Why I Now Like George W. Bush

Donald Miller

I’ve always had mixed feelings about George W. I voted for him once (his second term) and coming from Texas, had something of an emotional tie to the former President. Not only that, but I like him. I naively believe, of all the former Presidents, he and I would get along the best. I’d rather sit in a duck blind with a dog and George W. than with anybody else. I think we’d get along. If only he drank beer.

That said, I wonder at times if his Presidency didn’t get swayed too strongly by Dick Cheney and the whole Neo-Con control machine (without which he would not have gotten elected). It’s a shame, really. W. may have done more for the continent of Africa than any other President, at least from a foreign policy/financial perspective. Despite popular belief, he was a strong advocate for the poor and marginalized. And I like the fact he wanted to lower taxes, but I hate the fact he increased the national debt.

I protested the invasion of Iraq, and I’m fully aware of the atrocities that have taken place there. The Iraqis have lost more than 100k of their own, and too many voices now believe a true democracy is unlikely. And not only this, but recent statistic reveal that up to two-thirds of Christians have had to flee Iraq for fear of massacres. This of course begs questions about the wisdom of the invasion. We toppled an evil regime, but that toppling cost untold devastation. Would you stand up to a bully if you had to kill children to do so?

It’s been ten years since the invasion of Iraq and if we’ve learned one thing it’s that life is not a spaghetti western. It seems Americans forget that fact quickly.

That said, my mixed feelings gave way to some grace recently by of all things, a painting. And the painting was this one:

It’s not an especially great painting. It’s just the former President in the shower, looking at a mirror. What interested me about the painting, though, is that the former President painted it himself.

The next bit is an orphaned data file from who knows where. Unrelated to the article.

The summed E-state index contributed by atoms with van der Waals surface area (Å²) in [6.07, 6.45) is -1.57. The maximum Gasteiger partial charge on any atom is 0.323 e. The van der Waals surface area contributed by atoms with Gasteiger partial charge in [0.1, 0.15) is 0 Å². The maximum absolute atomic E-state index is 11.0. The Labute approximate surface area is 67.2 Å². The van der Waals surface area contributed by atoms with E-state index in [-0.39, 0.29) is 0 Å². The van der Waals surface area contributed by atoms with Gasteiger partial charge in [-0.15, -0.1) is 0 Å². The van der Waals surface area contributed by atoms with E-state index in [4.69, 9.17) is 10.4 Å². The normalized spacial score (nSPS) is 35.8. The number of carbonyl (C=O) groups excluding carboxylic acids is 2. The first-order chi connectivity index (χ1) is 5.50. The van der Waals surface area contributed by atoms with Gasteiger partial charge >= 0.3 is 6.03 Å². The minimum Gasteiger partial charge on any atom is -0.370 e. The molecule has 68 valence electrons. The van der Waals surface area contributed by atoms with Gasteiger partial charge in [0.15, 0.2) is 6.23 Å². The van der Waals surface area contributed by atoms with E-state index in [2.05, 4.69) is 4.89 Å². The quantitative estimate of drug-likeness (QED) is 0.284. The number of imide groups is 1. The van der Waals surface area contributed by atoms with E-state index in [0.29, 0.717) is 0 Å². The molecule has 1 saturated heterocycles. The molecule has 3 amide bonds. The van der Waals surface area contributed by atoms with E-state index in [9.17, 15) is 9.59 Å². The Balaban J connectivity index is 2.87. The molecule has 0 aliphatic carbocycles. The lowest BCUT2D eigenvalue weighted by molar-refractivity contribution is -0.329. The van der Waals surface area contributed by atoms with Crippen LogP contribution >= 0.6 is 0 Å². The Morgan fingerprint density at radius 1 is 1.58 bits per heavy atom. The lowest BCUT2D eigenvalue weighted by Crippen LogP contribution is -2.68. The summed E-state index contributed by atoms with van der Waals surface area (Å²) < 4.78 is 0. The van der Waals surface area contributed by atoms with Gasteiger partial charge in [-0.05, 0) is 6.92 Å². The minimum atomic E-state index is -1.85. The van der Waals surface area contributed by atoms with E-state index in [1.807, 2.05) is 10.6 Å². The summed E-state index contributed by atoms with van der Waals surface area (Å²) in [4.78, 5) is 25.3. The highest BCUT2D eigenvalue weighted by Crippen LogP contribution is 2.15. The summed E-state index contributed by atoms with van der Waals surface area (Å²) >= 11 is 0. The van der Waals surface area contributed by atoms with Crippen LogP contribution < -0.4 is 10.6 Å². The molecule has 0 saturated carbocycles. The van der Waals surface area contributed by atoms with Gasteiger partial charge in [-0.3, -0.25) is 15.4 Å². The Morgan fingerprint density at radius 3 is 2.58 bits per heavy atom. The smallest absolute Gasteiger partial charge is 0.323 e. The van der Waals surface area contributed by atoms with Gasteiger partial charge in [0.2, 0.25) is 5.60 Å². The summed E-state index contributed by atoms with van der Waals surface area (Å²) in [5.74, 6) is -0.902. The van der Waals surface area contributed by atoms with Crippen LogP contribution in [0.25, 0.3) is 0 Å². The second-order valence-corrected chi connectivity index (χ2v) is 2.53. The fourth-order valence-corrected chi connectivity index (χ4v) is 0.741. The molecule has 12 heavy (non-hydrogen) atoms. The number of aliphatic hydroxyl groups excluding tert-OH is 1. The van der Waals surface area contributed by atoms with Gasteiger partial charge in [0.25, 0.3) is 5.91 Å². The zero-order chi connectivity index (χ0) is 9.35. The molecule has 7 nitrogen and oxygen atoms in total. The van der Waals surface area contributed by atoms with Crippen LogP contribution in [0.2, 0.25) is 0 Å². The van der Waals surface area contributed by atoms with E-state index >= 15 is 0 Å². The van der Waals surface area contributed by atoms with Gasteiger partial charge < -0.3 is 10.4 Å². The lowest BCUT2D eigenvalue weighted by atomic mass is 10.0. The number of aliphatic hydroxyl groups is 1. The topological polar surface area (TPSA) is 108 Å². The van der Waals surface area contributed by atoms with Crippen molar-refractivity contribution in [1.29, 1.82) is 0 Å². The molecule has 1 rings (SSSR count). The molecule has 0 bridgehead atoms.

It reminds me, to a small degree, of Winston Churchill’s behavior after he was first ousted from Parliament. Did you know, after Churchill was voted out he went to his house by the sea and learned to paint? It’s true. And when Hitler came on the scene, they brought Churchill back because they needed a man of war. (They quickly voted him out again after he won the war. They didn’t need a hammer after that, another fact Americans forget in their romantic notions of simple heroic characters.)

What is interesting to me about the fact the President is painting now is that it means he’s exploring, creating, feeling something, being vulnerable, if you will. You have to be vulnerable to create art. Art is difficult if you’re defensive.

There is no question this man has spent hours wondering about his decisions, and there’s no question he’s wept over the lives lost.

Dick Cheney seems like a man who justifies his decisions no matter what evidence you stack against him. George W. Bush doesn’t. I think the man is honestly objective.

And here’s the reality, and perhaps the point of this post: We tend to demonize people, don’t we? We tend to think other people are either angels or demons. But they aren’t. There is a messiah and a devil and then the human race caught in-between.

Why is it so hard for us to embrace this reality? Do we not want to give each other the effort of nuanced thought? Must our conclusions be the same as the talk show hosts, who only make money in the polar charges of good and evil? (and lately, a few shock-jock preachers who have hijacked the gospel for their own attention and glory.)

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I’m no die-hard Republican and I think “picking a political team and letting that team define your identity” is evidence of sloppy thinking and a disregard for truth.

There is a temptation to paint a man evil for the ramifications of his decisions. And I think while his motives were not pure (self-deluded at best), I don’t believe they were evil. I think he made dramatic miscalculations.

That said, I’d still duck hunt with G.W. I wonder what we’d talk about. I’d probably start by asking how he did that self portrait in the shower without getting the painting wet. I’d not talk about the war. I’d ask him about his father. I might ask about baseball.

I don’t think the man is a monster. I think he’s a man.

Can I ask you, do you believe half the people in the world are demons and the other half are angels?

Donald Miller

Donald Miller

Donald Miller has been telling his story for more than a decade, now he wants to help you tell yours. He’s helped over 1,000 companies clarify their message through the StoryBrand Workshops. For an introduction to what he’s doing now, check out the 5 Minute Marketing Makeover.